October 21, 2002 
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Raghuvir Yadav
Of death and rejoicing
In Yatharth, life's end is looked at as a beginning

Priya Ganapati

Death is a complex thing. It is also a great unifier.

But what if death becomes the harbinger of riches? What if, when you live in extreme poverty, only a death can bring you food and new clothes? Would you still have the same empathy when someone around you dies? Would you still maintain the facade of sympathy and sorrow appropriate for such an occasion, rather than exult in the food and material riches that the death will bring?

Cruel as it may seem, the answer is no. For those living on the extreme fringes of poverty, when every death brings with it the promise of food and clothes, it becomes a celebration of life. In a way, it completes the circle of life. The death of one sustains life for another.

Yatharth, a film by Rajesh Seth, looks at death from a Chandal's point of view. Budhaii Ram (Raghuvir Yadav) and his motherless young daughter, Bijuria (Shraddha Nigam) live as outcasts of the village in poverty that is so crushing that they have to go without food for days, if there is no death in the village.

Barely four or five years old, Bijuria soon understands that death is the only redemption for their poverty. The twist here being that it is the death of others that brings joy to her. For the young girl, every time a body arrives at the crematorium it means that good food, sweets, flowers and new clothes will follow.

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The chant Ram naam satya hai that accompanies a body to the crematorium is music to her ears. After days of hunger, the chant mean riches, albeit for a few days. The idea takes deeper hold on Bijuria’s mind when she finds her father Budhaii pleading with her to bear with her hunger for a few days as an old woman in the village is on her death bed.

The young girl is so conditioned to believe in death as the solution to their poverty-stricken existence that she starts dancing whenever she hears Ram naam satya hai. It is a Pavlovian response built in to her in response to death.

Bijuria grows up breaking into a dance every time she sees a body approaching the crematorium.

Yatharth explores this irony beautifully. In the latter half of the movie, it digresses and moves on to show the life of Bijuria as she grows up. As a young girl, she is vulnerable to the lecherous men in the village till, in a sudden twist, Budhaii has her married to Jeethe (Milind Gunaji), a truck driver who occasionally drops to smoke pot with Budhaii.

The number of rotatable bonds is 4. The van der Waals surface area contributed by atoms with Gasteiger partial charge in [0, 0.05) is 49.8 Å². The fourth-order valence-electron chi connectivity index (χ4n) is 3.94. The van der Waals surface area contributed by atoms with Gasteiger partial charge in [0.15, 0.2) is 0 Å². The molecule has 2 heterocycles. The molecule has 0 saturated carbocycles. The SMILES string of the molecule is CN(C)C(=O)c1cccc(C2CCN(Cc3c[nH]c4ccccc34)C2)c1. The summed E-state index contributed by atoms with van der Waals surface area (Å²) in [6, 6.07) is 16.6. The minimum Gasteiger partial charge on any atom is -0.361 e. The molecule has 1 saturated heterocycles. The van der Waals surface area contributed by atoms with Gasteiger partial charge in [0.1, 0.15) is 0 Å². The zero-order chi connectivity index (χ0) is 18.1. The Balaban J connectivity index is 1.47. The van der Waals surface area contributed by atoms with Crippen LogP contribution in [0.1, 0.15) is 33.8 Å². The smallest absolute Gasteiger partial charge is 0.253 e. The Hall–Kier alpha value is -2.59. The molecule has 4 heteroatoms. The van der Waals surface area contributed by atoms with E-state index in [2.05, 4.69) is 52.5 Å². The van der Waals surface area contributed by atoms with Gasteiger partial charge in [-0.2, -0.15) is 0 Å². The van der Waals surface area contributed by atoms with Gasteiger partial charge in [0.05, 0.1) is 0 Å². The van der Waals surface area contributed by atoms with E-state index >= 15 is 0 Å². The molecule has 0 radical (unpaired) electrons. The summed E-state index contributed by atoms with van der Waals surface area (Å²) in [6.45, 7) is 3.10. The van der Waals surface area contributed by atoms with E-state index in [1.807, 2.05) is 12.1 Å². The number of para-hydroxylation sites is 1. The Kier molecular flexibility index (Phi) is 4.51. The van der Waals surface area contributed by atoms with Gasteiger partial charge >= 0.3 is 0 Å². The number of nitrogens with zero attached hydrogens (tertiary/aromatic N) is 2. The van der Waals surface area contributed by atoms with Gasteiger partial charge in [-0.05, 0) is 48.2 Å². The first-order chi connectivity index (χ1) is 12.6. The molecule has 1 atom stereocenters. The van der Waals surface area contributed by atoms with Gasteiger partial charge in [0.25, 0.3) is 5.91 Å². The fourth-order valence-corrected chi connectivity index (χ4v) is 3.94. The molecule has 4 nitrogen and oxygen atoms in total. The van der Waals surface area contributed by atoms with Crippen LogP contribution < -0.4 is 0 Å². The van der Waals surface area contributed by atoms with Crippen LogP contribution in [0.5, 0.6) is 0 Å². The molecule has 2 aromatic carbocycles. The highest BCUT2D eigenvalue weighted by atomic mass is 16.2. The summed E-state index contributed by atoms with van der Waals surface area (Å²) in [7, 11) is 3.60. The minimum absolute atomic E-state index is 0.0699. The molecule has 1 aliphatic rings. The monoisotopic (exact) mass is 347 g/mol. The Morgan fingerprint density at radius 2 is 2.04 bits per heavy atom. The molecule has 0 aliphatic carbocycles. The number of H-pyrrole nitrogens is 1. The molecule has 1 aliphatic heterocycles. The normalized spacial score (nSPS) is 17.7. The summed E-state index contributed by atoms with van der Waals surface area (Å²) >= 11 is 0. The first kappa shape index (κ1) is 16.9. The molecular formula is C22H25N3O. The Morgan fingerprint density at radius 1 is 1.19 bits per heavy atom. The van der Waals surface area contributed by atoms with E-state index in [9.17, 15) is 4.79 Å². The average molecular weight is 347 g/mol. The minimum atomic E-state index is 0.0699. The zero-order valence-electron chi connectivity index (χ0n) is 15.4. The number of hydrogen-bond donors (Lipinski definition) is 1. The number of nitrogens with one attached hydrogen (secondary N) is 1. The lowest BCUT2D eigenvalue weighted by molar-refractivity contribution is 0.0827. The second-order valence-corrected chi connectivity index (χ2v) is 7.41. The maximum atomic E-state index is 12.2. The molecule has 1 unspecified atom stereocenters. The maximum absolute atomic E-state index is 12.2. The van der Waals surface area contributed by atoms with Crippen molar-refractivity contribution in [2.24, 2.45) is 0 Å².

A few days after the marriage, Jeethe goes on his rounds with the truck and does not come back as promised. Soon, a body approaches the crematorium and Bijuria breaks out into a dance again. Only this time, it is Jeethe whom she finds on the pyre.

Milind Gunaji, Raghuvir Yadav in Yatharth Yatharth deals with death in a most unusual manner. The movie is brilliant in the first half where it establishes the life of Budhaii and Bijuria and how death is integral to their existence. More often than not, Bijuria's dance as she sees an approaching funeral procession brings a smile to your lips even as you recoil with the horror of the situation.

Rajesh Seth has based Yatharth on an extraordinary subject and handled it with great sensitivity. Sadly, the film falters all too soon and its flawed second half undoes all the hard work of the first.

A few minutes into developing the relationship between Bijuria and Jeethe, you can sense where the movie will head. When Jeethe's body finally arrives at the crematorium, you have been waiting for it a long time. Even Bijuria's death on seeing Jeethe on the pyre is too smooth, a convenient end to what could have been an intricate tale.

As the Chandal Budhaii Ram, Raghuvir Yadav is brilliant. One of the few truly versatile actors around, Yadav delves beautifully into the character. The hunch of his shoulders, the brisk walk and the way he so casually throws the blanket around his shoulder are little gestures that add to his look.

Shraddha Nigam as Bijuria is sufficiently naďve and playful. Jeethe played by Milind Gunaji is the only character that is sketchy and jars the smooth narrative. Gunaji looks too sophisticated to play the part and his character comes without much of a history or introduction.

Another major flaw with the film is the cinematography and the locales. It is cursory, indifferent and, at places, awfully artificial. Budhaii's hut, the cremation ground or even the village are not evocative enough to add to the experience. They scream out loud the limitations of making a movie on a low budget.

In all, Yatharth is a 'festival film', one created to satisfy the director's creative urge and then flogged on the film festival circuit.

Pity, since it is a film with promise and provides a fair amount of entertainment, though in a morbid way.

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